I don’t play chess, and would like to eliminate it from my librem5.
$ sudo apt list --installed '*chess*'
gnome-chess/amber-phone,now 1:3.34.0+2398+git92ba2c0-1pureos0 arm64 [installed,automatic]
hoichess/amber,now 0.22.0-1 arm64 [installed,automatic]
$ sudo apt remove gnome-chess hoichess
Reading package lists... Done
Building dependency tree
Reading state information... Done
The following packages will be REMOVED:
gnome-chess hoichess librem5-gnome
0 upgraded, 0 newly installed, 3 to remove and 2 not upgraded.
After this operation, 3374 kB disk space will be freed.
Do you want to continue? [Y/n] n
$ sudo apt info librem5-gnome
Maintainer: librem5-maintainers <email@example.com>
Installed-Size: 18.4 kB
Depends: epiphany-browser, evince, geary, gedit, gnome-calculator, gnome-chess, gnome-clocks, gnome-contacts, gnome-terminal, gnome-usage, gnome-weather, kgx, librem5-gnome-base, librem5-gnome-phone, librem5-non-gnome, yelp
Download-Size: 10.7 kB
APT-Sources: https://repo.pureos.net/pureos amber-phone/main arm64 Packages
Description: GNOME metapackage for the Librem5
This package contains the GNOME apps and other high-level GNOME
metapackages for the Librem5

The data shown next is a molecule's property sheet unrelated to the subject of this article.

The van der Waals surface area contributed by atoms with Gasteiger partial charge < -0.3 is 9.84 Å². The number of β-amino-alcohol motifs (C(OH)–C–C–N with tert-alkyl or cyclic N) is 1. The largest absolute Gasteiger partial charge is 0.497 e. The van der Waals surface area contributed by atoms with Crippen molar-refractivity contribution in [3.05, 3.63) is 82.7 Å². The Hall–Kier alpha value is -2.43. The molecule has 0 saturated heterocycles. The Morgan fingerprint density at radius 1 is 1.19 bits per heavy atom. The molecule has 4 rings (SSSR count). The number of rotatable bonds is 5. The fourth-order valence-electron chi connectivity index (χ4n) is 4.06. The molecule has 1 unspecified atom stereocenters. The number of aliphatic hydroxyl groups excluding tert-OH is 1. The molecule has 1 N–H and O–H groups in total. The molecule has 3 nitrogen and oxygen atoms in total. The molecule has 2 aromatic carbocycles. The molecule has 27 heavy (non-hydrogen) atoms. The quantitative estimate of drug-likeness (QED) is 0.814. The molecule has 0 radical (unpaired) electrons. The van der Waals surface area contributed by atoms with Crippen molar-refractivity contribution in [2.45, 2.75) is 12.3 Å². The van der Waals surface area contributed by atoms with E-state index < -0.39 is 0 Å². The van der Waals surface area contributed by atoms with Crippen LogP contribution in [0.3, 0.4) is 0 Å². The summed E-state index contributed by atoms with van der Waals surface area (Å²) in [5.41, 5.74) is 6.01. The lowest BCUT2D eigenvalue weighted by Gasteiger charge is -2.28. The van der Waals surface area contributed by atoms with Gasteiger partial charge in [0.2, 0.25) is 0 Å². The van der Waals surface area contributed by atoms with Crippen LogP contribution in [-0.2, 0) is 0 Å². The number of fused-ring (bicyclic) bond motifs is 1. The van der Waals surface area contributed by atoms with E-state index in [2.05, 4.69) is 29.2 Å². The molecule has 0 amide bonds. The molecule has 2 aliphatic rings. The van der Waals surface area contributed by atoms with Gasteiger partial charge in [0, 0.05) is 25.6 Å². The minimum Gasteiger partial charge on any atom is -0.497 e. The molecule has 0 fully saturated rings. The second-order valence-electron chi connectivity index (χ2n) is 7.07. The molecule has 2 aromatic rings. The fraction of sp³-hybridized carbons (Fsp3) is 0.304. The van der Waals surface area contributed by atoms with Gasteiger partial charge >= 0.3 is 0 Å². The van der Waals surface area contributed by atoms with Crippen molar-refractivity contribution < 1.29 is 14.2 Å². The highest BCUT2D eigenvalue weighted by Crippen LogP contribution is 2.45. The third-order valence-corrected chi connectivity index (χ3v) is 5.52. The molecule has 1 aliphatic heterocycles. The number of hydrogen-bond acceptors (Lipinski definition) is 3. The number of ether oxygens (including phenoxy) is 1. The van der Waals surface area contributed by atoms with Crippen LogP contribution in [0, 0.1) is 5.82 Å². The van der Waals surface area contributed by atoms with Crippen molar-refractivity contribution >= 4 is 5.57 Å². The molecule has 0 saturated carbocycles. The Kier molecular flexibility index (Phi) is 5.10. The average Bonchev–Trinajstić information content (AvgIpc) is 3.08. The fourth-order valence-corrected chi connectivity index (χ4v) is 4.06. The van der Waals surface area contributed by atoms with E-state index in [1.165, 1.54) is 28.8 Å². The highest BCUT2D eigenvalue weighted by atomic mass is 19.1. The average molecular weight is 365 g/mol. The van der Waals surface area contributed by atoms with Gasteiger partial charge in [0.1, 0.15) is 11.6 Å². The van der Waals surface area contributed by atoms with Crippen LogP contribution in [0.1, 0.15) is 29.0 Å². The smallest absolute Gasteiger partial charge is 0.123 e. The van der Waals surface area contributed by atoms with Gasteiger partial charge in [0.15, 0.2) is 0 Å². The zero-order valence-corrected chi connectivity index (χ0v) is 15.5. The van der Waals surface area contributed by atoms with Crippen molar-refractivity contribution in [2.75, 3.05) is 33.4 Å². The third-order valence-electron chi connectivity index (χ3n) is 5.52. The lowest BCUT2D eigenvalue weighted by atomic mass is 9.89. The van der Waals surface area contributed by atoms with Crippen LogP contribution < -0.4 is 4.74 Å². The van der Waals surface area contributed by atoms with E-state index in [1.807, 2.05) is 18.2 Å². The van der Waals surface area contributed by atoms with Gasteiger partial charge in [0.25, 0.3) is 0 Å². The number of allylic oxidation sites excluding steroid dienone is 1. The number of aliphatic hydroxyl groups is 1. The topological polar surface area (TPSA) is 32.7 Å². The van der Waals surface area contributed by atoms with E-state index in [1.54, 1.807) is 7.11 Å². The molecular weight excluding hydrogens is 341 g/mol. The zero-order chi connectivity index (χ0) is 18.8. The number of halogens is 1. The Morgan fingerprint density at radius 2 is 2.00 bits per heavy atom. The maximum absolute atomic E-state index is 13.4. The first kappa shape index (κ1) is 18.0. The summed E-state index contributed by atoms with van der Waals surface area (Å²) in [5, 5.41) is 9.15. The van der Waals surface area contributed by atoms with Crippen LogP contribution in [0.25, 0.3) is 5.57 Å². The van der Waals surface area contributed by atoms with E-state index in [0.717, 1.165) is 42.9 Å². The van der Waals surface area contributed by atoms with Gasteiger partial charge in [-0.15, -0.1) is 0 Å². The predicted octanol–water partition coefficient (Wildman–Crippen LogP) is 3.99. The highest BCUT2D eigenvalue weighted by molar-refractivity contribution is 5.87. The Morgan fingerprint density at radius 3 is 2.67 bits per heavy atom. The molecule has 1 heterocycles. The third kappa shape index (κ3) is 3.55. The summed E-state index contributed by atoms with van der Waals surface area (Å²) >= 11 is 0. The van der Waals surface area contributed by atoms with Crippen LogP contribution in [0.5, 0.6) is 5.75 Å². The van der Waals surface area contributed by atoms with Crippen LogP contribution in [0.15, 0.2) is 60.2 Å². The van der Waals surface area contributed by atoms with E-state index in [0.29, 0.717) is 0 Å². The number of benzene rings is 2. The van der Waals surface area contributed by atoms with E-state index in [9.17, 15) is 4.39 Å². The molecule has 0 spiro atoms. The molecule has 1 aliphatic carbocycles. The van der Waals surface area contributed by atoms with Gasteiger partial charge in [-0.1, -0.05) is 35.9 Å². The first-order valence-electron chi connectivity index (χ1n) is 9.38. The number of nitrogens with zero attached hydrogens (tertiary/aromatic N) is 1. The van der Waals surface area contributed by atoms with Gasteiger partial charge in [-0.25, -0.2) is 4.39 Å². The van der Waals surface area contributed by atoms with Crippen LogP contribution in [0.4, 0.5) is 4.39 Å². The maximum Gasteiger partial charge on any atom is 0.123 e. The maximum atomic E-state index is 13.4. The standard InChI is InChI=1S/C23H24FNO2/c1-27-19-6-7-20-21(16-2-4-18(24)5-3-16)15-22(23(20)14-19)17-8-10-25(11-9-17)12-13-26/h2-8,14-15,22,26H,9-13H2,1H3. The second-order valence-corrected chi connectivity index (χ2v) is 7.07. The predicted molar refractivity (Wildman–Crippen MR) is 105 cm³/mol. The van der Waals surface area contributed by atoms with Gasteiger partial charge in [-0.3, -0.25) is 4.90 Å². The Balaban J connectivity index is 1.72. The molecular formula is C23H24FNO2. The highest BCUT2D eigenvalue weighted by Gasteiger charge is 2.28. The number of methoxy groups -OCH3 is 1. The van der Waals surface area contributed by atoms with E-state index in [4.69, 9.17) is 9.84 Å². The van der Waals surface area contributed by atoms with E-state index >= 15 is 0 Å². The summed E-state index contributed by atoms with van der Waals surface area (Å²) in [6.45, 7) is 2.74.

It should be installed on every librem5.
Hmm - “should be installed on every librem5” sounds a bit ominous, so I’m holding off for now. If anyone has knowledge on this, I’m all ears. (Maybe any info is worth an entry in the Tips&Tricks wiki.) I’m considering just removing /usr/share/applications/org.gnome.Chess.desktop. Note that the pureos store does offer to remove it without saying anything else would go too, so I’m not clear on what it’s doing differently.
Looks like an empty package to pull in other packages. Specifically these:
After removing librem5-gnome, the others might be considered by apt a candidates for autoremoval (auto installed but no package depending on them). You might want to apt install epiphany-browser evince geary ... (name any package you want to stay) so that apt autoremove will not insist on removing them.
Other than that, I see no issue with removing *chess* and librem5-gnome
I have to say, this is one on my list of things that bug me: having mandatory apps infused to OS. I could probably live with chess but especially epiphany irks me, as I never use it. I agree what @linmob wrote in other topic that L5 would look more ready if it had a few more apps for common tasks (maps, music player etc.) readily installed, but using metapackage makes the apps in essence “mandatory” like IE was with Windows - takes more than average know-how to pull them without breaking the system. It stinks a bit.
Unless there is a reason, which should be stated somewhere, none of those should be forced on with a metapackage. Even if it makes something eeasier. That being said, why not have (lets say on the top of my head) three variations - minimum, standard and “all the toys” - which user could choose from, if one (or, 1+1+1) has to be used? In the first boot, there could be a screen asking either “do you want to install these with the next update or keep minimum system” or “do you want to keep these apps or go to minimum system and have them purged with the next update”.